A group of mostly taxi and livery companies have filed suit against the City of Chicago, claiming that the city has tolerated, and even promoted, “unlawful transportation providers” to undermine their industries. Their case focuses on technology companies Uber, Lyft and Sidecar, which offer smartphone apps that allow people who need rides to find people with cars, for a fare. The suit claims that the city has denied the plaintiffs equal protection under the law, by forcing them to abide by rules and regulations that have not been applied to the technology companies.
At the heart of their complaint is the assertion that the companies, which call their services “ridesharing,” are de facto cab companies.
“This isn’t ridesharing,” said Michael Shakman, an attorney representing the plaintiffs. “They sell services 24/7 to the general public, they charge by time and distance, and they’re an on-demand service. They’re exactly a taxi service, not a rideshare.”
At a press conference Thursday, Shakman accused the city of allowing a taxi “caste” system to emerge, whereby Uber, Lyft and Sidecar are allowed to focus only on passengers who have credit cards, smartphones, and live in high-income neighborhoods.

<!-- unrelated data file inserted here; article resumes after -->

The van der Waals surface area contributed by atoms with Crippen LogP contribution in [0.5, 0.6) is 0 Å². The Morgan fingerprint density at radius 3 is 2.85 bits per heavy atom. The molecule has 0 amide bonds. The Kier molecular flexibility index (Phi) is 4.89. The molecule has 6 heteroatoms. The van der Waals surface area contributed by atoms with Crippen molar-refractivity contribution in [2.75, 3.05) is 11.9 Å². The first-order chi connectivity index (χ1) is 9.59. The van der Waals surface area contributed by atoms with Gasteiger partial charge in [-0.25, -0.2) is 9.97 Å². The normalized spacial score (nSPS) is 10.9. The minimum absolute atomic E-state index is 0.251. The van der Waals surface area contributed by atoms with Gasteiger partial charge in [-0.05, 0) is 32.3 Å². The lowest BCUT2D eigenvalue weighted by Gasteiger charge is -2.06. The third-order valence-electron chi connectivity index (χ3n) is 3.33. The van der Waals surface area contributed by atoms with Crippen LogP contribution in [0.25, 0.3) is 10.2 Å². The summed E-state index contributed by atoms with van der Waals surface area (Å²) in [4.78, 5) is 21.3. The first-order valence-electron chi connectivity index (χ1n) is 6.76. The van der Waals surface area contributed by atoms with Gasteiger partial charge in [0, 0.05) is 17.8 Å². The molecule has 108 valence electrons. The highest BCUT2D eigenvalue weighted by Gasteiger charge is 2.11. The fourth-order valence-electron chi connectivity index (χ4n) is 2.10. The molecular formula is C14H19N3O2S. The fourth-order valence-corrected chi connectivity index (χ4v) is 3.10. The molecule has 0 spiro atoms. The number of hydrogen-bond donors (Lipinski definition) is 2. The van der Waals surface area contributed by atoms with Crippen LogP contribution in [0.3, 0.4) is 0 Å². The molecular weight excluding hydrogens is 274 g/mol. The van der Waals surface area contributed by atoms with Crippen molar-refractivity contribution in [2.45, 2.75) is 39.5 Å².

“They are not available at all to the disabled or to people who pay with cash,” Shakman said. “This taxi ‘caste’ system excludes large portions of the population on racial, economic and disability grounds, and it thereby violates the Illinois Civil Rights Act.”
Also joining the lawsuit is Brad Saul, President of Chicago Disability Transit, a non-profit that provides paratransit options for people with special needs. Saul said on the occasions he attempted to get a car from ridesharing companies, they did not have any that were able to accommodate his wheelchair.
“As a platform, we don’t force drivers to use it a certain way,” said John Zimmer, co-founder of Lyft, “but as a broad platform there’s drivers who do support that.” Zimmer said in many of the 20 markets where Lyft now operates, there are people who drive wheelchair-accessible vehicles.
But while Saul and other plaintiffs argue that the companies should have to serve people in all neighborhoods, and with disabilities, the lawsuit also dwells heavily on the economic injury they say they are suffering. Lyft, Sidecar, and Uber’s ridesharing service, called uberX, typically are cheaper than taxis, although when demand is high, they use a surge-pricing model that can lead to steeper charges.
Additionally, there is a relatively low cost of entry for their drivers. Cabbies must have city-issued medallions, currently priced at roughly $350,000 each, as well as mandated insurance, worker’s compensation, and vehicles that are no more than four years old. Taxi and livery drivers are also required to attend school and be licensed as public chauffeurs, neither of which are necessary for rideshare drivers.
Representatives from Lyft and Uber dispute the underlying characterization of their service as a taxi service — and argue that’s why they shouldn’t be regulated as cab and livery vehicles.